Miraculin

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File:Miracle.jpg
The Miracle Fruit, origin of Miraculin
Miraculin
Identifiers
SymbolMIRA_RICDU
UniProtP13087

Miraculin is a glycoprotein extracted from the miracle fruit plant, a shrub native to West Africa (Synsepalum dulcificum or Richadella dulcifica).[1]
Local names for the plant include taami, asaa, and ledidi. Miraculin itself is not sweet, but the human tongue, once exposed to miraculin, perceives ordinarily sour foods, such as citrus, as sweet for up to an hour afterwards. This small red berry has been used in West Africa to improve the taste of acidic foods. Because the miracle fruit itself has no distinct taste, this taste-modifying function of the fruit had been regarded as a miracle.

The active substance, isolated by Prof. Kenzo Kurihara, a Japanese scientist, was named miraculin after the miracle fruit when he published his work in Science in 1968.[2]

Glycoprotein structure

Miraculin was first sequenced in 1989 and was found to be a glycoprotein consisting of 191 amino acids and some carbohydrate chains.[3]
Miraculin occurs as a tetramer (98.4 kDa), a combination of 4 monomeres group by dimere. Within each dimere 2 miraculin glycoproteins are linked by a disulphide bridge.[4]

SIGNAL (29): MKELTMLSLS FFFVSALLAA AANPLLSAA
1-50: DSAPNPVLDI DGEKLRTGTN YYIVPVLRDH GGGLTVSATT PNGTFVCPPR
51-100: VVQTRKEVDH DRPLAFFPEN PKEDVVRVST DLNINFSAFM PNPGPETISS
101-150: WCRWTSSTVW RLDKYDESTG QYFVTIGGVK FKIEEFCGSG FYKLVFCPTV
151-191: CGSCKVKCGD VGIYIDQKGR GRRLALSDKP FAFEFNKTVY F
Amino acids sequence of glycoprotein miraculin unit adapted from Swiss-Prot biological database of protein sequences.[5]

The molecular weight of the glycoprotein is 24.6 kDa including 3.4 kDa (13.9% of the weight) of sugar constituted (on molar ratio) of glucosamine (31%), mannose (30%), fucose (22%), xylose (10%) and galactose (7%).[1]

Sweetness properties

Miraculin, unlike curculin an other taste-modifing agent, is not sweet by itself, however it can change a sour beverage into a sweet tasting beverage, even for a long period after consumption. The anti-sweet compound, Gymnemic acid suppresses sweet taste of miraculin, like it does for sucrose.[4]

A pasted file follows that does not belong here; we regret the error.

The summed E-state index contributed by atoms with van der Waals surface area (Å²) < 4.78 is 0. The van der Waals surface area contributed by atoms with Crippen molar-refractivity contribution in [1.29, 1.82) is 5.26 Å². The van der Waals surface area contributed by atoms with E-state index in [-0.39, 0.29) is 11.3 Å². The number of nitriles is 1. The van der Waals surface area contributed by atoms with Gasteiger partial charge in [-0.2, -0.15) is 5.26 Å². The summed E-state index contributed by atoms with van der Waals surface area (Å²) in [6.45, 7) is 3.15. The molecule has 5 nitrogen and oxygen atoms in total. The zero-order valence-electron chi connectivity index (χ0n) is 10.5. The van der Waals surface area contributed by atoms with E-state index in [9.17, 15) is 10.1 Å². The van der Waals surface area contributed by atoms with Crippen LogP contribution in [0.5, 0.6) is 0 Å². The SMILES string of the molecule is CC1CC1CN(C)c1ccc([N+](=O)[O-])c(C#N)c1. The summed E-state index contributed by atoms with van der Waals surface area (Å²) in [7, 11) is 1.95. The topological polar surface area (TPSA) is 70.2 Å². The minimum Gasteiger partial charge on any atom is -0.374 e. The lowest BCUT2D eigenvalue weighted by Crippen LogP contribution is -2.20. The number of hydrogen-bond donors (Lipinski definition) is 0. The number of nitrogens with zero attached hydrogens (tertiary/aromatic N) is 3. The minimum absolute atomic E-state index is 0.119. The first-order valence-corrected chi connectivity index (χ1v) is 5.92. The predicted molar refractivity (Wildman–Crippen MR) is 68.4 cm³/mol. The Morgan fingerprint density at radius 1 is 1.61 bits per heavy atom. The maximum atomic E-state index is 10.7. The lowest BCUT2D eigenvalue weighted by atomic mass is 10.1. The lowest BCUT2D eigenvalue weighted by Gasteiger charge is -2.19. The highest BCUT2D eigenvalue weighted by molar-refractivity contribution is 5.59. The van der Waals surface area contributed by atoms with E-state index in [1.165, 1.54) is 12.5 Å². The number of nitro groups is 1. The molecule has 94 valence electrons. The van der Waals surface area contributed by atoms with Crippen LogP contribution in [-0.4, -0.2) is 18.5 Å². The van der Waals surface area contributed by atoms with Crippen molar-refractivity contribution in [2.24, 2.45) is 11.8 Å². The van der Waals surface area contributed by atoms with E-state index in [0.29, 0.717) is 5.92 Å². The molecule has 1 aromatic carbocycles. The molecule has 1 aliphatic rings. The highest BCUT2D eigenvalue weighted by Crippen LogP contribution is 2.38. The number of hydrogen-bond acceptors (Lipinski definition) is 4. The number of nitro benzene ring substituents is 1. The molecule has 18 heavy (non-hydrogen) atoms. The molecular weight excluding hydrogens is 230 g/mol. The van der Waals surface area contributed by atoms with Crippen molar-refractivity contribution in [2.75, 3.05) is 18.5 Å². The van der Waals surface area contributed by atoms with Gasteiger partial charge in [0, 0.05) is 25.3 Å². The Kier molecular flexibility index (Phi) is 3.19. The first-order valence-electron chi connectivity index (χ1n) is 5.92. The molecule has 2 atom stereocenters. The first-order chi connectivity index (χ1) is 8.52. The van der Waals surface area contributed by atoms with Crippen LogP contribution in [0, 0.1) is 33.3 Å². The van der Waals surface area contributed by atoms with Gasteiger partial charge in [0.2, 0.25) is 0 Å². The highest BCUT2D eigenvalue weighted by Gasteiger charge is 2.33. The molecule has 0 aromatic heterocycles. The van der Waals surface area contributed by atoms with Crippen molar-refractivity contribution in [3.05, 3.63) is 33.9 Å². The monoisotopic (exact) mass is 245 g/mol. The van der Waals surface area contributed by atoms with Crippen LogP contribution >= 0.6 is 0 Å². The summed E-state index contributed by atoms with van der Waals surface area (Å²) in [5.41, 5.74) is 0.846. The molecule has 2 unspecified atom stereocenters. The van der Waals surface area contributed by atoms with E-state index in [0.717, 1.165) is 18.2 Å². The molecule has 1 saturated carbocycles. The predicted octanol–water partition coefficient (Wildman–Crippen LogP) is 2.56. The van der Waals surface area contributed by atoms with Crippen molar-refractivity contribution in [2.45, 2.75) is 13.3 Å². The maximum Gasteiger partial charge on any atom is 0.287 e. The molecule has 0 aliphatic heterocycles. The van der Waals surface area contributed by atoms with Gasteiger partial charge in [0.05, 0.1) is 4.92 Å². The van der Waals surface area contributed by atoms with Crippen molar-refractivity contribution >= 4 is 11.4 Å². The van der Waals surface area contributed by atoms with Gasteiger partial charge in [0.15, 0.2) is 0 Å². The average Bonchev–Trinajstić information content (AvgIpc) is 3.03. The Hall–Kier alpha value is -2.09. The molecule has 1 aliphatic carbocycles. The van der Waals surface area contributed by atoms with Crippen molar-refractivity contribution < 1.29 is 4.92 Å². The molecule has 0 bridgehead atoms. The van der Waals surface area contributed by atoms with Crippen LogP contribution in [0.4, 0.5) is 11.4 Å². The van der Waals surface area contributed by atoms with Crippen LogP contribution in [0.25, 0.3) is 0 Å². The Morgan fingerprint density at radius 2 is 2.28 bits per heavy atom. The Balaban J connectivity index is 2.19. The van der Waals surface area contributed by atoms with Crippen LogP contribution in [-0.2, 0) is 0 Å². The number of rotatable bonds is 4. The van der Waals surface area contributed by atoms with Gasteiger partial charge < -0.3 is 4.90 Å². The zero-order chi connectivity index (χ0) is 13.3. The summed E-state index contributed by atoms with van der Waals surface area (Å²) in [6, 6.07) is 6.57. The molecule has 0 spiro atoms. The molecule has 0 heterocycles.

The duration and intensity of the taste-modifying phenomena depends on various factors; miraculin concentration, time of contact of the miraculin with the tongue and acid concentration. Maximum sweet-induced response has been shown to be equivalent to the sweetness of 17% sucrose solution.
Glycoprotein is sensitive to heat, when heated over 100ºC miraculin looses its taste-modifying property. Miraculin activity is inactivated at pH below 3 and pH above 12 at room temperature. The sweet modifying effect stays unchanged at pH 4 (in acetate buffer), for 6 months at 5ºC.[1]
The detailed mechanism of the taste-inducing behaviour is still unknown. It has been suggested that the miraculin molecule can change the structure of taste cells on the tongue. As a result, the sweet receptors are activated by acids, which are sour in general. This effect remains until the taste buds return to normal. It is believed that miraculin has 2 actives sites. One site maintains the sweet protein attached to the membranes while the other (Xylose or Arabinose) active the sweet receptor membrane in acid solution. The presence of positively charged ions (Ca2+ and/or Mg2+) interferes with the binding of the active sugar of miraculin to the sweet receptor and therefore inactive sweet taste.[4]

As a sweetener

As miraculin is a readily soluble protein and heat stable, it is a potential sweetener in acidic food (e.g. soft drinks). Japanese researchers attempts to mass produce it, are focussed on recombinant technology with more or less success. While attempts to express it in E. coli bacteria have failed, Japanese researchers have succeeded in preparing genetically modified plants, such as lettuce, that express miraculin.[6]
As all new sweetener the main issue is food regulation. For instance, Miraculin was denied approval for this purpose by the Food and Drug Administration (FDA).[7][8]
Miraculin has also no legal status in European Union. However it is approved in Japan as a harmless additive, according to the List of Existing Food Additives published by the Ministry of Health and Welfare (published by JETRO).

References

See also

Links

de:Miraculin


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